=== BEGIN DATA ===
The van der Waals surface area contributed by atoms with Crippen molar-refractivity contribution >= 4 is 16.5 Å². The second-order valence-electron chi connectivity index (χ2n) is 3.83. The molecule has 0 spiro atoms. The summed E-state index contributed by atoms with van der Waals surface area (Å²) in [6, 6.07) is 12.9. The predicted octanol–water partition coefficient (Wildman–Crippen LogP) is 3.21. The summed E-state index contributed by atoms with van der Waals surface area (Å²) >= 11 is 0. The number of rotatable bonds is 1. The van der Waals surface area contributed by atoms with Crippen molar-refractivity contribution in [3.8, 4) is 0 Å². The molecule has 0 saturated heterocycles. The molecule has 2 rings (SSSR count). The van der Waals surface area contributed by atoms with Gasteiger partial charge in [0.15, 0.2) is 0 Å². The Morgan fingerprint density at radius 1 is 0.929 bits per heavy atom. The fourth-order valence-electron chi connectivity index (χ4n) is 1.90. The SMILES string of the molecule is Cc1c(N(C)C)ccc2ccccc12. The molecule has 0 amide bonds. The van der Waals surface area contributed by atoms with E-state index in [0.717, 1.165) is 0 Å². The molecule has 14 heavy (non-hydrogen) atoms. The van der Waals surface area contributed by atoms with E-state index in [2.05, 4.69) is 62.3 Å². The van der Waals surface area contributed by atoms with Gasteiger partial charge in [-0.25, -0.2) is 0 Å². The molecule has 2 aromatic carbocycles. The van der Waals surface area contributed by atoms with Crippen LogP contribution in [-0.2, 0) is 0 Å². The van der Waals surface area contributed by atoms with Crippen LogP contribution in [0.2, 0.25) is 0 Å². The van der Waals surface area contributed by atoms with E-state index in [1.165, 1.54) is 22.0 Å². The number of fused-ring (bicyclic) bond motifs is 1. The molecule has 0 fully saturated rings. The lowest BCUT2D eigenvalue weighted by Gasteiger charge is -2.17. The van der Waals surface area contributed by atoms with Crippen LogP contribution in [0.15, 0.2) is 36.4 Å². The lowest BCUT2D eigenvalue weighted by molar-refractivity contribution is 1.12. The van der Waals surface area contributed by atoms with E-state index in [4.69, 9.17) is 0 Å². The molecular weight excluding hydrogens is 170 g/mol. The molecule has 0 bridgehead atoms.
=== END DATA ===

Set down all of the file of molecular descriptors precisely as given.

The van der Waals surface area contributed by atoms with Crippen molar-refractivity contribution >= 4 is 16.5 Å². The second-order valence-electron chi connectivity index (χ2n) is 3.83. The molecule has 0 spiro atoms. The summed E-state index contributed by atoms with van der Waals surface area (Å²) in [6, 6.07) is 12.9. The predicted octanol–water partition coefficient (Wildman–Crippen LogP) is 3.21. The summed E-state index contributed by atoms with van der Waals surface area (Å²) >= 11 is 0. The number of rotatable bonds is 1. The van der Waals surface area contributed by atoms with Crippen molar-refractivity contribution in [3.8, 4) is 0 Å². The molecule has 0 saturated heterocycles. The molecule has 2 rings (SSSR count). The van der Waals surface area contributed by atoms with Gasteiger partial charge in [0.15, 0.2) is 0 Å². The Morgan fingerprint density at radius 1 is 0.929 bits per heavy atom. The fourth-order valence-electron chi connectivity index (χ4n) is 1.90. The SMILES string of the molecule is Cc1c(N(C)C)ccc2ccccc12. The molecule has 0 amide bonds. The van der Waals surface area contributed by atoms with E-state index in [0.717, 1.165) is 0 Å². The molecule has 14 heavy (non-hydrogen) atoms. The van der Waals surface area contributed by atoms with E-state index in [2.05, 4.69) is 62.3 Å². The van der Waals surface area contributed by atoms with Gasteiger partial charge in [-0.25, -0.2) is 0 Å². The molecule has 2 aromatic carbocycles. The van der Waals surface area contributed by atoms with Crippen LogP contribution in [-0.2, 0) is 0 Å². The van der Waals surface area contributed by atoms with Crippen LogP contribution in [0.2, 0.25) is 0 Å². The van der Waals surface area contributed by atoms with E-state index in [1.165, 1.54) is 22.0 Å². The number of fused-ring (bicyclic) bond motifs is 1. The molecule has 0 fully saturated rings. The lowest BCUT2D eigenvalue weighted by Gasteiger charge is -2.17. The van der Waals surface area contributed by atoms with Crippen LogP contribution in [0.15, 0.2) is 36.4 Å². The lowest BCUT2D eigenvalue weighted by molar-refractivity contribution is 1.12. The van der Waals surface area contributed by atoms with E-state index in [4.69, 9.17) is 0 Å². The molecular weight excluding hydrogens is 170 g/mol. The molecule has 0 bridgehead atoms.